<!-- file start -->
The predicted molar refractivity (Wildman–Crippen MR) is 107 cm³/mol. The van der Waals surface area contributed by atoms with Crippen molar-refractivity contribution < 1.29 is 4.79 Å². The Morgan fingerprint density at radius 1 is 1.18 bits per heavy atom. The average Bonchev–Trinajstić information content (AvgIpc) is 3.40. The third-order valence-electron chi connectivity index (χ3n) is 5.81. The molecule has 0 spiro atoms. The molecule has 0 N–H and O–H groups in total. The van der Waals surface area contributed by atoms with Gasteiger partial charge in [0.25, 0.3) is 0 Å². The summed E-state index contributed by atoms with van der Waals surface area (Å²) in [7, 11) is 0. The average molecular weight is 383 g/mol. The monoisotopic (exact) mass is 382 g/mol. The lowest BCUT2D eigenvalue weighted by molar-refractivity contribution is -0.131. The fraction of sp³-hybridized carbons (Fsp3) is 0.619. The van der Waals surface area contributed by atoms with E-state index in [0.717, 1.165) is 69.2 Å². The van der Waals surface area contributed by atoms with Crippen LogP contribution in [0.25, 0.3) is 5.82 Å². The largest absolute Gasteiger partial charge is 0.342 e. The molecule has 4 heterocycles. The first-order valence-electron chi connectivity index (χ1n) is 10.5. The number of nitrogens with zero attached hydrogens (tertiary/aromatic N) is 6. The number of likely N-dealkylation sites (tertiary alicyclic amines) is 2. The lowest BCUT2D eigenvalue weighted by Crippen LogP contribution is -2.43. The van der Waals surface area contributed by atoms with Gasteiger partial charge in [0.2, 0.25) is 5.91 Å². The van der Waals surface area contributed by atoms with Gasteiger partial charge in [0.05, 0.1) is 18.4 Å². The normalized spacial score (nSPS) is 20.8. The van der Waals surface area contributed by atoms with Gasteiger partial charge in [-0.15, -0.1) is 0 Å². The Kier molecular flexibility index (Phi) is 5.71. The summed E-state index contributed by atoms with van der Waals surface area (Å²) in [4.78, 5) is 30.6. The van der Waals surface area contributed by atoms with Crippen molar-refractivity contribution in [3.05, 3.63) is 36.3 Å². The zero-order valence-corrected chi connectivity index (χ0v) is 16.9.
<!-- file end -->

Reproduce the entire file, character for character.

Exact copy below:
The predicted molar refractivity (Wildman–Crippen MR) is 107 cm³/mol. The van der Waals surface area contributed by atoms with Crippen molar-refractivity contribution < 1.29 is 4.79 Å². The Morgan fingerprint density at radius 1 is 1.18 bits per heavy atom. The average Bonchev–Trinajstić information content (AvgIpc) is 3.40. The third-order valence-electron chi connectivity index (χ3n) is 5.81. The molecule has 0 spiro atoms. The molecule has 0 N–H and O–H groups in total. The van der Waals surface area contributed by atoms with Gasteiger partial charge in [0.25, 0.3) is 0 Å². The summed E-state index contributed by atoms with van der Waals surface area (Å²) in [7, 11) is 0. The average molecular weight is 383 g/mol. The monoisotopic (exact) mass is 382 g/mol. The lowest BCUT2D eigenvalue weighted by molar-refractivity contribution is -0.131. The fraction of sp³-hybridized carbons (Fsp3) is 0.619. The van der Waals surface area contributed by atoms with E-state index in [0.717, 1.165) is 69.2 Å². The van der Waals surface area contributed by atoms with Crippen LogP contribution in [0.25, 0.3) is 5.82 Å². The largest absolute Gasteiger partial charge is 0.342 e. The molecule has 4 heterocycles. The first-order valence-electron chi connectivity index (χ1n) is 10.5. The number of nitrogens with zero attached hydrogens (tertiary/aromatic N) is 6. The number of likely N-dealkylation sites (tertiary alicyclic amines) is 2. The lowest BCUT2D eigenvalue weighted by Crippen LogP contribution is -2.43. The van der Waals surface area contributed by atoms with Gasteiger partial charge in [0.2, 0.25) is 5.91 Å². The van der Waals surface area contributed by atoms with Gasteiger partial charge in [0.05, 0.1) is 18.4 Å². The normalized spacial score (nSPS) is 20.8. The van der Waals surface area contributed by atoms with Gasteiger partial charge in [-0.15, -0.1) is 0 Å². The Kier molecular flexibility index (Phi) is 5.71. The summed E-state index contributed by atoms with van der Waals surface area (Å²) in [4.78, 5) is 30.6. The van der Waals surface area contributed by atoms with Crippen molar-refractivity contribution in [3.05, 3.63) is 36.3 Å². The zero-order valence-corrected chi connectivity index (χ0v) is 16.9.